Twenty-five years ago today, a security guard found the body of 17-year-old Tracey Kirkpatrick in a storage room at Aileen's Ladies Sportswear in the Westridge Shopping Center on the Golden Mile.
The Brunswick High School senior had been stabbed to death.
Her killer remains at large.
Tracey's murder is among the most well-known cold cases in Frederick, in part because of its brutality. She was stabbed multiple times in the chest and back sometime between 8 p.m., the time her manager stopped by, and 10:30 p.m., when an off-duty Frederick County sheriff's deputy moonlighting as a security guard found her.
The teenager never got the shot at life that she deserved. Tracey was a hard worker with aspirations, intent on going to a small college to study accounting and then law school.
No money was taken from the store. Tracey was not sexually assaulted. Police do not know if the crime was committed by someone who knew her or perhaps a drifter passing through the city. No one was ever charged in the case, according to Lt. Clark Pennington, Frederick Police Department spokesman and commander of the criminal investigation unit.
Police know the killer used a knife, but the murder weapon was not found, Pennington said.
“We're talking about a brutally heinous crime,” he said. “It was such a shocking case. She was and is a true victim.”
Every anniversary of Tracey's death is an opportunity to bring attention to unsolved murder cases, hers and others. Frederick police are still searching for killers in about a dozen cold cases.
Police do not know who shot and killed Lamont Ellis, 36, as he walked to his car in Mullinix Alley on Sept. 30, 2012, after a night out with friends.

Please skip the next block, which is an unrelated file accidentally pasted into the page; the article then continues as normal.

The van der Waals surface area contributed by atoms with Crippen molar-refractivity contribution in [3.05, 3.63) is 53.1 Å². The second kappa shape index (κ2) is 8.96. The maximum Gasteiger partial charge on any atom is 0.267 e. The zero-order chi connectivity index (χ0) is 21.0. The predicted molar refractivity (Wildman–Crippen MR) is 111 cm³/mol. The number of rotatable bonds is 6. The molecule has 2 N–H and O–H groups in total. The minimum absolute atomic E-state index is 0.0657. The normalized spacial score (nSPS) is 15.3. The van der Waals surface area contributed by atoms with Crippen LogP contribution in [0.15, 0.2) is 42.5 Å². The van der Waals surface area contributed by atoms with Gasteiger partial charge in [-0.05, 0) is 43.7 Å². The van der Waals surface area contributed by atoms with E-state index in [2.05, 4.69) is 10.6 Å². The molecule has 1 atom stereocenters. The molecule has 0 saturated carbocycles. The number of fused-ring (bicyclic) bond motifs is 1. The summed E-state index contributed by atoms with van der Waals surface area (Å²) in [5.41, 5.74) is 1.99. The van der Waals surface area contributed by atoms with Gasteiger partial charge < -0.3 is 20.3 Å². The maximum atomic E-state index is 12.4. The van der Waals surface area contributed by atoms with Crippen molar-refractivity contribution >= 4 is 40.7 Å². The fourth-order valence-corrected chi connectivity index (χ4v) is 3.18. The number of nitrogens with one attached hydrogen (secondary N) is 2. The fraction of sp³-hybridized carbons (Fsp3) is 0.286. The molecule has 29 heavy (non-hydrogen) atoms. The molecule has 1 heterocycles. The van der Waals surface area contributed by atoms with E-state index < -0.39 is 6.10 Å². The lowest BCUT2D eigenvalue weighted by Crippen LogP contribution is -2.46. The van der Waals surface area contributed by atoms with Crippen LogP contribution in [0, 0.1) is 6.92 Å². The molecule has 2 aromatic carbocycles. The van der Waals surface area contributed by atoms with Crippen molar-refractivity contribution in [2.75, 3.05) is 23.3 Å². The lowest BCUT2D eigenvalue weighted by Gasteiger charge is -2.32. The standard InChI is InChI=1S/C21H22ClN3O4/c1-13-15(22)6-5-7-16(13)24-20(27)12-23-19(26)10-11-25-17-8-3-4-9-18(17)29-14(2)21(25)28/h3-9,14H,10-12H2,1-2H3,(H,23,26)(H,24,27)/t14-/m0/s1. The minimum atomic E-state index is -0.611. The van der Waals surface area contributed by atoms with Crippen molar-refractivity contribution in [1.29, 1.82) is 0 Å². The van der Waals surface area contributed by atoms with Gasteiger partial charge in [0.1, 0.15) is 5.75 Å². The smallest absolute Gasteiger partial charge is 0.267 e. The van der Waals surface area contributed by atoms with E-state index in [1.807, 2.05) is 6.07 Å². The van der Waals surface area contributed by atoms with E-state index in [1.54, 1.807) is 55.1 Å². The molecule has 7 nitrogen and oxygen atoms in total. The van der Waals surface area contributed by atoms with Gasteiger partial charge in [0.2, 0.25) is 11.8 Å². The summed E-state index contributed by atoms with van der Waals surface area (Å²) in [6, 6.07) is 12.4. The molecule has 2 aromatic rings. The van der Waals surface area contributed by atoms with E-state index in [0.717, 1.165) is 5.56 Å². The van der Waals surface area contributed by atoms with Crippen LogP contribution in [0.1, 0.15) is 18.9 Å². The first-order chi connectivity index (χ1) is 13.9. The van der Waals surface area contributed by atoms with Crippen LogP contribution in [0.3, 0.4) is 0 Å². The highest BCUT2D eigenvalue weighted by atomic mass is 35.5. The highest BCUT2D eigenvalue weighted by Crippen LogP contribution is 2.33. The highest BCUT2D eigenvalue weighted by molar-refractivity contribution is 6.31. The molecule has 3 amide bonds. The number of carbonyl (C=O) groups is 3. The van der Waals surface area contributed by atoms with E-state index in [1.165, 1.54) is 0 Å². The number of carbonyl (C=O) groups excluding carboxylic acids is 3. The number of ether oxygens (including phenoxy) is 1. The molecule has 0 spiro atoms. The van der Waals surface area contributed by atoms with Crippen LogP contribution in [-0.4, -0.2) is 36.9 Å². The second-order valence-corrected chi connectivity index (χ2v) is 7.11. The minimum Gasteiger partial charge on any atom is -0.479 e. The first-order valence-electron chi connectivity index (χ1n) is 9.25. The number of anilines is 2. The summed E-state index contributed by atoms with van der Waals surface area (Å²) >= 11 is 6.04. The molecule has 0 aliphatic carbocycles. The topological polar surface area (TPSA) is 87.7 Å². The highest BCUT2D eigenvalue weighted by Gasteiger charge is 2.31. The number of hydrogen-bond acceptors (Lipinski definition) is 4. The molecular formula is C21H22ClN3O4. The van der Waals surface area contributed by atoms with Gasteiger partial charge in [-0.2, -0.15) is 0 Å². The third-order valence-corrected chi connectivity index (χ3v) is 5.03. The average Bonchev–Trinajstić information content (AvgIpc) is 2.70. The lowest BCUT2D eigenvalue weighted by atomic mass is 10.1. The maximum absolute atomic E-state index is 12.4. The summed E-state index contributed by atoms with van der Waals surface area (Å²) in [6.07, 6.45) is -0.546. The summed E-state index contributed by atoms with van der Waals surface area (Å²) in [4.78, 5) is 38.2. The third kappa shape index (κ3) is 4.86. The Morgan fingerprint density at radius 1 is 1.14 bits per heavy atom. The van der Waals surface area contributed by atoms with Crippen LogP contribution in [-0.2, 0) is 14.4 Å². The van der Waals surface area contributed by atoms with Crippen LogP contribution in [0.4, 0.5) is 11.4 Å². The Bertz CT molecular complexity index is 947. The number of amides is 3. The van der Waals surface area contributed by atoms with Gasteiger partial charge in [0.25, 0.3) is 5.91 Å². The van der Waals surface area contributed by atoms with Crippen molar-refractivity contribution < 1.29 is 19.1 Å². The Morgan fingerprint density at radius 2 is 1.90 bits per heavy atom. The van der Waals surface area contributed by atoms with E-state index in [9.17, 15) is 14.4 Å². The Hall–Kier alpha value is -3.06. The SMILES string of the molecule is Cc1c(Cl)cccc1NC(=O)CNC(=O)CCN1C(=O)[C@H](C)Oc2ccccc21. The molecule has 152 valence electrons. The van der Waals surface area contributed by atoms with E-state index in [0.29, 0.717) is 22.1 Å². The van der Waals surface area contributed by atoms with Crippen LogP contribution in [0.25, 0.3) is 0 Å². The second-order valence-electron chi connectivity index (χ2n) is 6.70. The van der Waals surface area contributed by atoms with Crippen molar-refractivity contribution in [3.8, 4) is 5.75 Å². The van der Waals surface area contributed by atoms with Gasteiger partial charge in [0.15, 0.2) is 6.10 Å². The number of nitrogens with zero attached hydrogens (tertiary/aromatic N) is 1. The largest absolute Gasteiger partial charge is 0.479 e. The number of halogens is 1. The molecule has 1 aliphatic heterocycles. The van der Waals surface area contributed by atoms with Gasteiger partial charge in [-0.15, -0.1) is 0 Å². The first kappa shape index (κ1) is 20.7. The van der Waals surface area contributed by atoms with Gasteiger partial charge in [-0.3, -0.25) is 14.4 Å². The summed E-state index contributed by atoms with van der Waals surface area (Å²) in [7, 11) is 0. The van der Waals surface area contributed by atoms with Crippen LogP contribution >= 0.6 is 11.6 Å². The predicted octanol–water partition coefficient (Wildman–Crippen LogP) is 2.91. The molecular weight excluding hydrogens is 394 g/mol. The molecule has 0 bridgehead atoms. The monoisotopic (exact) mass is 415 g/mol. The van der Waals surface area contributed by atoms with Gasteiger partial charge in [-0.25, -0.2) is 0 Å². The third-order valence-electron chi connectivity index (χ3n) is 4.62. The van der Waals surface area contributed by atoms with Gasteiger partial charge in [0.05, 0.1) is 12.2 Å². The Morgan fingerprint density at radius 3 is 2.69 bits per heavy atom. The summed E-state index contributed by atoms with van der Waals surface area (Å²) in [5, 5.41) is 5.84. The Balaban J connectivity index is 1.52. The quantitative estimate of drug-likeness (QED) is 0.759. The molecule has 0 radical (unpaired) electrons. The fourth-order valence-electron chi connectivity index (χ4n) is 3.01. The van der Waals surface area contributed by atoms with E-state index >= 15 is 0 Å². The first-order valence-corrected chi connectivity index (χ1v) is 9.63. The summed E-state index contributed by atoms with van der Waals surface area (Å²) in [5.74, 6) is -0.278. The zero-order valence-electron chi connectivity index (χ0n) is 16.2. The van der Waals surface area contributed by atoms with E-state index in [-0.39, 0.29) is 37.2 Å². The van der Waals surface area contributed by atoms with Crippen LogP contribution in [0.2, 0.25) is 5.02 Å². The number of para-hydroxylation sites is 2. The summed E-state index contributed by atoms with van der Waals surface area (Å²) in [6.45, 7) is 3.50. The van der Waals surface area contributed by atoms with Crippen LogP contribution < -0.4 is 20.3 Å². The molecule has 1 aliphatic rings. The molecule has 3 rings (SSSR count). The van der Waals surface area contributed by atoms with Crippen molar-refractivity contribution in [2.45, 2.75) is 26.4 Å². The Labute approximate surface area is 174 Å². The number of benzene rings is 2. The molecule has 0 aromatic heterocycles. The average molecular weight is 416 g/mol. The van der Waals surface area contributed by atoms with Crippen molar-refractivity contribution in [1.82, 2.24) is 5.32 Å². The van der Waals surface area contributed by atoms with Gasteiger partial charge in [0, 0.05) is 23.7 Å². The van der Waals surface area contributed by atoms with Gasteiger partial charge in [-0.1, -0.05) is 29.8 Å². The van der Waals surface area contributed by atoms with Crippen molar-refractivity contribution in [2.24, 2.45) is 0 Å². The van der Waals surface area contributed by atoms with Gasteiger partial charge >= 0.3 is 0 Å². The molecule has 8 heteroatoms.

Police are also still investigating the stabbing of a man who was found injured in July on Willowdale Drive. The man later died at the hospital.
The Kirkpatrick family will mourn Tracey's death quietly this year, her older sister Deonda Fitzpatrick said in a brief phone conversation with The Frederick News-Post earlier this week.
The family will honor Tracey with a candlelight vigil tonight at 7:30 at a tree planted in her memory at Brunswick High School.
“It's still on our minds,” Deonda Kirkpatrick said. “We still think about it. It's still there.”
Pennington said Frederick police are still working the case and still get tips. In February 2012, he and other members of the department went to Philadelphia to present the case to the Vidocq Society, an organization of elite criminal investigation experts.
Because the case is still under investigation, Pennington would not reveal the results of the Vidocq meeting. He said the department continues to meet with the Kirkpatrick family.
As technology improves, police have the opportunity to apply new science to old evidence, Pennington said.
“We have evidence in all our cases,” he said.
Police are going back, interviewing former officers who worked at the department to see if new clues can be uncovered, Pennington said; earlier this year, a representative from the department interviewed a former captain involved in the case who now lives in Florida.
“If there is a name listed in the file, we are interviewing them,” he said.
Deonda Kirkpatrick recently wrote a letter to Tracey. In it, she described making a photo collage with her sister as a Christmas gift for their parents last year. She realized how much Tracey still lives on. Tracey's compassionate heart and feisty attitude are reflected in her nieces and nephews, Deonda Kirkpatrick wrote, adding that "you have made yourself a part of everything and everyone in this family."
"You help us cope day-to-day in seeing your amazing attributes in this and the next generation."
Follow Courtney Mabeus on Twitter: @courtmabeus.